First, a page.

Pride and Pain

In memory of my father, Robert E. Boyd

May 28th, 1918-May 1st, 1998

“In 1930, 2.25 million boys and girls ages 10–18 worked in factories, canneries, mines, and on farms. Children left school to support their families.”

www.allabouthistory.org/life-during-the-great-depression.htm

“A 1940 survey revealed that 1.5 million married women had been abandoned by their husbands.”

www.eyewitnesstohistory.com/snprelief1.htm

My father grew up in the rural south during the Great Depression and was the oldest of four children. His father abandoned the family during the depression and Dad supported his Mother and his siblings the best he could. He worked many jobs and found time to complete high school and a little of junior college (both unusual pre WW II). He appears not to have had time for girls or friends. He joined the army in 1940 and he saw seven years of combat in World War II and the Korean War before retiring from the army in 1961.

His experiences made him a frugal taciturn man while being smart and well read. By the mid-1940’s he was a master sergeant and later Mother pushed him to become a warrant officer. My German mother expected all her boys to be successful and try harder.

My father had great difficulty in expressing his emotions. I cannot recall him telling my Mother  (when she was conscious, he did at the hospital when she was unconscious), her oldest son (my brother Bernie Gregor)  or me, his only child, that he loved us.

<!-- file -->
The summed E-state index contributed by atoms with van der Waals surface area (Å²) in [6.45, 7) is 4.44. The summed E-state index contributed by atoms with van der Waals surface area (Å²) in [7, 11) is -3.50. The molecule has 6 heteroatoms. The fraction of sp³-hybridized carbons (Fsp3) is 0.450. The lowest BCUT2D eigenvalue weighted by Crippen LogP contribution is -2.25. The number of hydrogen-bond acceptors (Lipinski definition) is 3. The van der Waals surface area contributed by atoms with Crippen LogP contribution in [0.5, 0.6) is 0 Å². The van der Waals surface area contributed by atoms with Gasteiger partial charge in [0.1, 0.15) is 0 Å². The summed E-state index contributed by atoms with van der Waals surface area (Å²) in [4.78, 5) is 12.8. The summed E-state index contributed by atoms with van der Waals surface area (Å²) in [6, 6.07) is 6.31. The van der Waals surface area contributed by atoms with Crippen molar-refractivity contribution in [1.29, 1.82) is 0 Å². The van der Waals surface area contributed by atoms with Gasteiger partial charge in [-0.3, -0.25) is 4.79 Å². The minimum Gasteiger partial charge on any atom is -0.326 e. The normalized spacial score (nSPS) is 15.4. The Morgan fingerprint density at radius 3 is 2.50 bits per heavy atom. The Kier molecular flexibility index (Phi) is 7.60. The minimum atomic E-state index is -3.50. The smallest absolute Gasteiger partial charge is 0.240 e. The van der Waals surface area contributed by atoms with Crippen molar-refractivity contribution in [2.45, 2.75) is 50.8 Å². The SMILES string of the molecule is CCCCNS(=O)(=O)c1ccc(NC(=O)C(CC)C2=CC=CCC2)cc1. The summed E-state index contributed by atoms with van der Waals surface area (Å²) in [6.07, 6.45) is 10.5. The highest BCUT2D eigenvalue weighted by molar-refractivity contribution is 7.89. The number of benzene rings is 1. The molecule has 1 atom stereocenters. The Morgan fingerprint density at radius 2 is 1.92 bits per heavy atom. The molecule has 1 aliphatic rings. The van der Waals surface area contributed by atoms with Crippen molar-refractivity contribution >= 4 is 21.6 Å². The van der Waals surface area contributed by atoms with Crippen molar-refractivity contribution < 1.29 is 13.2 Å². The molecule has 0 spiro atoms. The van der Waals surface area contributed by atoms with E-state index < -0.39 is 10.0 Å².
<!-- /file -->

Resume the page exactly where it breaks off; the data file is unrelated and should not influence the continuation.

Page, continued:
In 1960 when he came home after a year in Korea on army duty, I ran down the stairs at home and gave him a hug and a kiss on the cheek. He told me then boys don’t do that. I was 12 and never knew if he meant the hug or the kiss or both. I would not hug him again until I was 45 (1993) when my wife pushed me into doing so.

Father showed his love by his actions. During WW II and after, he sent money to his mother and siblings. He never complained about life nor talked of his experiences. At times he loaned me money and never lectured or gave a sermon with the loans (which I always repaid).

I wish he could have been expressive. I also wish I had hugged him more and told him that I loved him prior to May 1st, 1998. Being taciturn can be hereditary.

taciturn(of a person) reserved or uncommunicative in speech; saying little.

Synonym:  untalkative, uncommuicative, reticent, unforthcoming, quiet, secretive, tight-lipped, buttoned-up, close-mouthed.

CHILDLESS

They say some couples

Should not have children.

Even one, even one

May be one too many.

If history repeats

Oh, if history repeats,

I fear for my any.

Teb 1970

2 thoughts on “Pride and Pain

  1. Remember we were always told big boys don’t cry and we weren’t allowed to hug our Dads or tell them I love you. Glad that has changed. Many thanks for your Dads service

    Like

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